Antipiracy allies: Watch out for the mob

Hollywood and Microsoft are uniting to warn Congress that their intellectual property is being stolen and resold by organized-crime gangs around the globe.

WASHINGTON--Hollywood and Microsoft are uniting to warn Congress that their intellectual property is being stolen and resold by organized-crime gangs around the globe.

Software and movie DVD counterfeiting is an acute problem, with criminal gangs operating factories in Russia, Malaysia and other countries that have weak copyright laws, Microsoft and the Motion Picture Association of America (MPAA) said Thursday. Jack Valenti, president and CEO of the film industry group, and Richard LaMagna, a manager of Microsoft's antipiracy investigations, testified before a House Judiciary subcommittee.

"Large, violent, highly organized criminal groups are getting rich from the theft of America's copyrighted products," Valenti said. "Only when governments around the world effectively bring to bear the full powers of the state against these criminals, can we expect to make progress."

John Malcolm, a Justice Department official who oversees the computer crime division, warned the panel about the connections between copyright piracy and terrorism.

"Organized crime syndicates are frequently engaged in many types of illicit enterprises, including supporting terrorist activities," Malcolm said. "All components of the Justice Department...will do everything within their power to make sure that intellectual property piracy does not become a vehicle for financing or supporting acts of terror."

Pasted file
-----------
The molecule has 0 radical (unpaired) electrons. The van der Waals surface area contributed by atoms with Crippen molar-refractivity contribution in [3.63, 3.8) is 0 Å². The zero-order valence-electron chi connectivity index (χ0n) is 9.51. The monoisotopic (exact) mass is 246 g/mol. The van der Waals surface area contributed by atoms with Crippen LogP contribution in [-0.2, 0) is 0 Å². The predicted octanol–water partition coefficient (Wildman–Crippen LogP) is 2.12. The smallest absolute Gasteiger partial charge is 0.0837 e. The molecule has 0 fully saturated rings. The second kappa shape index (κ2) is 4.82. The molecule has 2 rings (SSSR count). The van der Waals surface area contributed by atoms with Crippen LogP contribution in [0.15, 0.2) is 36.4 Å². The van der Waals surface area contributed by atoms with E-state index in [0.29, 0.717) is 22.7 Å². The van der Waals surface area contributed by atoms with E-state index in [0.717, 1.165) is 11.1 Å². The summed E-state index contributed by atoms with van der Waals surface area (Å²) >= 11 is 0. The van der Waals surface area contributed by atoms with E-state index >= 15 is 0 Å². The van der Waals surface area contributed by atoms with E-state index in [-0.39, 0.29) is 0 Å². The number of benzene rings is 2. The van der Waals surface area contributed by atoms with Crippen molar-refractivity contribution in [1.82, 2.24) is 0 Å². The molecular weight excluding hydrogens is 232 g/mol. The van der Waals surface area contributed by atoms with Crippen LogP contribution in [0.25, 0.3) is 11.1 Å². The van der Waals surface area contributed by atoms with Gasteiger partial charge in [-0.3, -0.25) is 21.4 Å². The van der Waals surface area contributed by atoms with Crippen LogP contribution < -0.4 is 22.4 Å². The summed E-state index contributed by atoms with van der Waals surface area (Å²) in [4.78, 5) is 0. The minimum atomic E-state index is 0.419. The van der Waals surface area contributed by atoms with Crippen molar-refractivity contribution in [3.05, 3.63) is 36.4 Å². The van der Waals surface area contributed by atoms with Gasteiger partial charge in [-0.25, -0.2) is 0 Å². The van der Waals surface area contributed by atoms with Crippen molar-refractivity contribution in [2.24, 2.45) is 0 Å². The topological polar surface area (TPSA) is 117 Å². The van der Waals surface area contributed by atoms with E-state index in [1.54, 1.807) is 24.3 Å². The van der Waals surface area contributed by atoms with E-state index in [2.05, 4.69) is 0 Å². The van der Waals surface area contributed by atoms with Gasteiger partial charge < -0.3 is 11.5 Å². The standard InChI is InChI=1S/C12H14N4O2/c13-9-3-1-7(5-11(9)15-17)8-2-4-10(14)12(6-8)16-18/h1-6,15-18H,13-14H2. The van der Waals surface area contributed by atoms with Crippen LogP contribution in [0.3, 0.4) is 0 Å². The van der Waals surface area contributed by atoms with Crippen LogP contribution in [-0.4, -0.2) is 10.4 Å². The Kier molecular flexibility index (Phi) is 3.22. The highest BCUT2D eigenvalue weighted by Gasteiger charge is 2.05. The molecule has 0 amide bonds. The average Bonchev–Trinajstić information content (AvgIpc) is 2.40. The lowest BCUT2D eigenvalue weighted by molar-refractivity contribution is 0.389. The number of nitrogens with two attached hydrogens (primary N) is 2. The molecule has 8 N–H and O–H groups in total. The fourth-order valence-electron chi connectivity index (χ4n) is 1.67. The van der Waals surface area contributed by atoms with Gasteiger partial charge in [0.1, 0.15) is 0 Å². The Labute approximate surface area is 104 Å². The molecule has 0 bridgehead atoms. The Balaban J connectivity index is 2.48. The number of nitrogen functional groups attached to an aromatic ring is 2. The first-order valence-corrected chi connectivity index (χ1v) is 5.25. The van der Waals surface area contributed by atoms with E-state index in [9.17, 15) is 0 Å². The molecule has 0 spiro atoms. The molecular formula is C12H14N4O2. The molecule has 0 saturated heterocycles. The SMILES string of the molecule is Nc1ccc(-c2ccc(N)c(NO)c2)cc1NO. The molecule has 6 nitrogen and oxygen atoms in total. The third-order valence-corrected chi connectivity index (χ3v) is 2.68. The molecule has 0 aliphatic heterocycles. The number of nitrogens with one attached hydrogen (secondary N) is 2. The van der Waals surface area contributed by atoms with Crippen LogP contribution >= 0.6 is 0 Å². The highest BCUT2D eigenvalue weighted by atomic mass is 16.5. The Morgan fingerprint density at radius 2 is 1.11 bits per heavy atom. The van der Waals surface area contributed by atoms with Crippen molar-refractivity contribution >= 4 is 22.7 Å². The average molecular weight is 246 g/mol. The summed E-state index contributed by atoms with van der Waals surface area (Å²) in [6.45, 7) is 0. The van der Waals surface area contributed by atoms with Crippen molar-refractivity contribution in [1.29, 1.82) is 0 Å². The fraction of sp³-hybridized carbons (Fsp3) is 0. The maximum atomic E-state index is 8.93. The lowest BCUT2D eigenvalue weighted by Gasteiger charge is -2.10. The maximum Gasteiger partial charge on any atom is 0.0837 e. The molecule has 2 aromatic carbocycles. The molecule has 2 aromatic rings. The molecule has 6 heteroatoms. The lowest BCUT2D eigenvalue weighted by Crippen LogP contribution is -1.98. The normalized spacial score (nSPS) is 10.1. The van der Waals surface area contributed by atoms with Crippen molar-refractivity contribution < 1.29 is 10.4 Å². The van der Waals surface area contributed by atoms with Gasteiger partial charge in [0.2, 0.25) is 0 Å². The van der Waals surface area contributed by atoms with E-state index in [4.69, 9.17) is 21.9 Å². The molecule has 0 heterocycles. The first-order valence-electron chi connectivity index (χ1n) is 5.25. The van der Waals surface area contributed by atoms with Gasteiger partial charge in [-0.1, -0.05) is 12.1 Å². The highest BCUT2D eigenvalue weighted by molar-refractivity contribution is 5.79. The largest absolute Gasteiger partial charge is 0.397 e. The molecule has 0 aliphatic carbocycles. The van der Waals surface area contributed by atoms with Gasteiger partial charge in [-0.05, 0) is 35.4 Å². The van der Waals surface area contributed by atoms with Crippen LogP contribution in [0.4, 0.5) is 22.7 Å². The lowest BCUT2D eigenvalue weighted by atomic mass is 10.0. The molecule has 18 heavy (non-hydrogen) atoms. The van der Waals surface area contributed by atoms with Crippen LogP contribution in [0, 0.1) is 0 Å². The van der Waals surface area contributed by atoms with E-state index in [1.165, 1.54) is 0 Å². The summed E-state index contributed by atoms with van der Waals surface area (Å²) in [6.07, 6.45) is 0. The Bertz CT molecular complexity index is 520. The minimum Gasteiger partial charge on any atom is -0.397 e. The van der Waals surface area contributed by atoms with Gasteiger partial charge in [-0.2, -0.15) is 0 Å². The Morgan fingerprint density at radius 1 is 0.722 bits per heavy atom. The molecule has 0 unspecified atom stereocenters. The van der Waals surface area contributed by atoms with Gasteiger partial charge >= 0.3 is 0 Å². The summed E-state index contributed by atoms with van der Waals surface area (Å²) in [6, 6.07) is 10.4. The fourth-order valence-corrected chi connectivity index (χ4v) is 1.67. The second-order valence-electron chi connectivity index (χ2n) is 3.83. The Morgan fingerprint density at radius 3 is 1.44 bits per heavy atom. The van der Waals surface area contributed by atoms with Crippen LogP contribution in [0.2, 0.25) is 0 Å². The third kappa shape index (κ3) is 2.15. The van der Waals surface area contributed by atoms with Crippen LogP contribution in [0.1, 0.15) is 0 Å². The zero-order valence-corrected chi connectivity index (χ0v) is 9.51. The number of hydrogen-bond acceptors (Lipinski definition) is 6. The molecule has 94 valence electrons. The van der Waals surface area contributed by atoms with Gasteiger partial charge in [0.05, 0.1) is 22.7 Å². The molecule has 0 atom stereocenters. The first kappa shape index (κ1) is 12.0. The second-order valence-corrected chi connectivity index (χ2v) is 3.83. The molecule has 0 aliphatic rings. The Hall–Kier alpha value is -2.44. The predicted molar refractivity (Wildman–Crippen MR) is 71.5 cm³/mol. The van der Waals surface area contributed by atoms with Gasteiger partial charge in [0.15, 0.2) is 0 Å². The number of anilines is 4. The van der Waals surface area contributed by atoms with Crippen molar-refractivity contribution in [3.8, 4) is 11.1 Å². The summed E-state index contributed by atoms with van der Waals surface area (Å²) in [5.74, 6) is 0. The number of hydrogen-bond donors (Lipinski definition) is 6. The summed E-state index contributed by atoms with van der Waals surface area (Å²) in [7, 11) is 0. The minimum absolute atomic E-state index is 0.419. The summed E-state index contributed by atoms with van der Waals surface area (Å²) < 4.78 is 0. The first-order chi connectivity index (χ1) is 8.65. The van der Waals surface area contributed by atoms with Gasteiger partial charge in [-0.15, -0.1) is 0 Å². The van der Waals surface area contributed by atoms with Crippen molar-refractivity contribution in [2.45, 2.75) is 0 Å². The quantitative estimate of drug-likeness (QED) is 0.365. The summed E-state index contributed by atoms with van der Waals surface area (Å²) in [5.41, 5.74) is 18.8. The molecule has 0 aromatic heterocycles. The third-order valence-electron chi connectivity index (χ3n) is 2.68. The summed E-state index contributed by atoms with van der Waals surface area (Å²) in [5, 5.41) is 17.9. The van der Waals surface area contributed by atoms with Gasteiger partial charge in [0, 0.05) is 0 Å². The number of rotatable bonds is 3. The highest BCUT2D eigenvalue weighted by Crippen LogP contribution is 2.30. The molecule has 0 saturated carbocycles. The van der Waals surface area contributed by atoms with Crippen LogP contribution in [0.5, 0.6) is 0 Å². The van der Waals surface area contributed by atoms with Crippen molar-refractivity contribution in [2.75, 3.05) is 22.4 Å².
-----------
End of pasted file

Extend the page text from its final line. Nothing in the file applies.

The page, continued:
LaMagna said Microsoft has developed anticounterfeiting features, including an edge-to-edge hologram that covers an entire side of a CD-ROM and is etched into recent versions of Microsoft Office.

"So far, counterfeiters have found it impossible to replicate the edge-to-edge technology," LaMagna said. "As an alternative, they have developed holographic stickers that, when attached to the CD-ROM, closely resemble the look of the edge-to-edge hologram. Recent versions of these fake stickers found in Asia are of such high quality, few consumers would be able to detect the counterfeit."

LaMagna expressed cautious support for a change to federal anticounterfeiting laws that would close what he called a "loophole." Currently, federal law covers only "counterfeit labels," not fake holograms or other packaging material. It has long been illegal to sell copyrighted products, such as the discs themselves.

Last year, as previously reported, a bill was introduced to Congress that originally was designed to address the hologram issue. But it morphed into something that would make it a federal felony for people to try and trick devices into playing their own music or running their own computer programs.

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